What is Medicare?
Medicare is a federal health insurance program for those 65+ and for those who are younger and are living with certain disabilities or medical conditions. Part A is hospital insurance that helps cover inpatient hospital care, short-term skilled nursing centers, hospice care and some home health services. Part B is medical insurance that helps cover physician visits, ambulance services and durable medical equipment. 100% of costs are not usually covered, so many seniors purchase additional or supplemental insurance to cover what Medicare doesn’t – usually 80%.
Medicare Benefits for Senior Care
Since most senior living is paid for privately, many families are surprised when they find out Medicare doesn’t pay for senior living. Because Medicare is a health insurance program, it typically only covers medically necessary care. However, in some cases, medically necessary care may be covered while a person is living in a senior living community.
What Does Medicare Cover?
While Medicare does not cover assisted living, it will continue to pay for all approved services under Parts A and B—such as hospital stays, doctor visits, procedures, and screenings. Medicare Advantage (Part C) allows you to receive your Medicare Parts A and B coverage through private health plans. Learn more
Skilled Nursing and Rehabilitation
Should short-term rehabilitation in a skilled nursing and rehab center be necessary, Medicare will pay for a portion of the first 100 days of rehab, provided required conditions are met. The first 20 days are covered in full. A co-pay is then required for days 21-100.
Many older adults require home health care services following a hospital stay for an illness, injury or surgery. Medicare will pay for that care, which includes skilled nursing care, as well as physical, occupational and speech therapy, if care is provided by a Medicare-certified agency. It’s also important to note that home is wherever the person lives – a private residence or an independent living or assisted living community.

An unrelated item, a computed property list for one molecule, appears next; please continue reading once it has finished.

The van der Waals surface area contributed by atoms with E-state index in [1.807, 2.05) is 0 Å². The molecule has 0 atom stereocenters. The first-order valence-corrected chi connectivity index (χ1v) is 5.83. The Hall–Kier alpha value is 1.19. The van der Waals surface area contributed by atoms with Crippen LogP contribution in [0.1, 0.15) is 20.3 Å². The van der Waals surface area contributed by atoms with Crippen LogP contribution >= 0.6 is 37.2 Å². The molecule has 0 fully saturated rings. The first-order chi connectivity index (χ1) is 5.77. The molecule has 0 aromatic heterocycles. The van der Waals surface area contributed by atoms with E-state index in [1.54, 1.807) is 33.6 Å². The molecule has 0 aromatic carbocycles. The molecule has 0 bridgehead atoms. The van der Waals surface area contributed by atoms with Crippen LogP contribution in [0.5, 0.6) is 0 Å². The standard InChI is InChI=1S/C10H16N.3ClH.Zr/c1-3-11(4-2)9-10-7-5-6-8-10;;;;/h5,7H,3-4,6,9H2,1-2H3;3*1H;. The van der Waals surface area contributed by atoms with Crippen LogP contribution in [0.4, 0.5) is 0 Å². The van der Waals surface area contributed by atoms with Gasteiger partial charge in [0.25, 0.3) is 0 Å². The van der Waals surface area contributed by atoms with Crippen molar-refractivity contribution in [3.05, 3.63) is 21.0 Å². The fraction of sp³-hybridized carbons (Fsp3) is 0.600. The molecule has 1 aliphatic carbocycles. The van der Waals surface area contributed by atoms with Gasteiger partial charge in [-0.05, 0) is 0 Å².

Remember that while Medicare will cover (at least in part) medically necessary home health services that are provided in a senior living setting, it does not cover the cost of room and board.
What is Medicaid?
Medicaid is a public insurance program that provides health coverage to low-income families and individuals, including seniors and people with disabilities. It is funded jointly by the federal government and the states.
Medicaid Benefits for Senior Care
To qualify for Medicaid wavered services, seniors must meet the Medical Assistance guidelines in their state. In addition to meeting financial requirements, most states also require a demonstrated need for skilled nursing level care.
Nursing homes and Skilled Nursing Facilities (SNFs) serve those with more complex, continuous health care needs and frequently provide rehabilitation services following surgery or hospitalization. Medicaid often covers these services – and the cost of room and board – if care is provided in a nursing facility licensed and certified by the state as a Medicaid Nursing Facility. Services are paid for only when other payment options are unavailable – which means assets must be spent down before financially qualifying for Medicaid.
However, not everyone who needs long-term care necessarily needs 24/7 skilled nursing care and may have their needs better met in an assisted living community.
The good news for those seniors: many states will cover health care services that are provided in assisted living communities if they are needed intermittently. Care and support must be provided in communities that are Medicaid certified in their state. Medicaid does not cover room and board but may include various care services including:
- Personal care
- On-site therapy
- Medication management
- Outpatient hospital services not covered by Medicare
- Home health services
- Prescription drugs
- Eyeglasses and hearing aids
- Hospice care
- Co-pays for hospitalization and skilled nursing care not covered by Medicare
Applying for Medicaid
Understanding Medicaid and applying for it can be complicated. Each state has its own eligibility guidelines, benefits and application process. It’s a good idea to check with your local Department of Aging, Department of Elder Affairs or social service agencies who may be able to assist you. Find your local state resources here
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